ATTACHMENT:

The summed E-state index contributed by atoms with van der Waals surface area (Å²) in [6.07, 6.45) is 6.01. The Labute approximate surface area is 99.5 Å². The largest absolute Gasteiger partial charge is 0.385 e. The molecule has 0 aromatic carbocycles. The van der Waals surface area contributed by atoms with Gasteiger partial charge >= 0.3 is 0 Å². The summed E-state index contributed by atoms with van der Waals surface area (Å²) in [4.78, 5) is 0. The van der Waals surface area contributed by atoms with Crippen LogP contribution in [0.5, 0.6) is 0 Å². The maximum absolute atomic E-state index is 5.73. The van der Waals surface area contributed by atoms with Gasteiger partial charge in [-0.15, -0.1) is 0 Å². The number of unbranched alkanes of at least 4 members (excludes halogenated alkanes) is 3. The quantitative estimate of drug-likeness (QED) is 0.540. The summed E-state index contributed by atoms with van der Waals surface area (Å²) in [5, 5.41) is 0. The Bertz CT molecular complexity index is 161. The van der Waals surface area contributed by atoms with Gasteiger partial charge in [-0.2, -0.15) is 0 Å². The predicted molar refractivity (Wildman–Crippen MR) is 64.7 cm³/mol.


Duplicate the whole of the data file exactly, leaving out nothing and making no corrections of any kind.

The summed E-state index contributed by atoms with van der Waals surface area (Å²) in [6.07, 6.45) is 6.01. The Labute approximate surface area is 99.5 Å². The largest absolute Gasteiger partial charge is 0.385 e. The molecule has 0 aromatic carbocycles. The van der Waals surface area contributed by atoms with Gasteiger partial charge >= 0.3 is 0 Å². The summed E-state index contributed by atoms with van der Waals surface area (Å²) in [4.78, 5) is 0. The van der Waals surface area contributed by atoms with Crippen LogP contribution in [0.5, 0.6) is 0 Å². The maximum absolute atomic E-state index is 5.73. The van der Waals surface area contributed by atoms with Gasteiger partial charge in [-0.15, -0.1) is 0 Å². The number of unbranched alkanes of at least 4 members (excludes halogenated alkanes) is 3. The quantitative estimate of drug-likeness (QED) is 0.540. The summed E-state index contributed by atoms with van der Waals surface area (Å²) in [5, 5.41) is 0. The Bertz CT molecular complexity index is 161. The van der Waals surface area contributed by atoms with Gasteiger partial charge in [-0.2, -0.15) is 0 Å². The predicted molar refractivity (Wildman–Crippen MR) is 64.7 cm³/mol.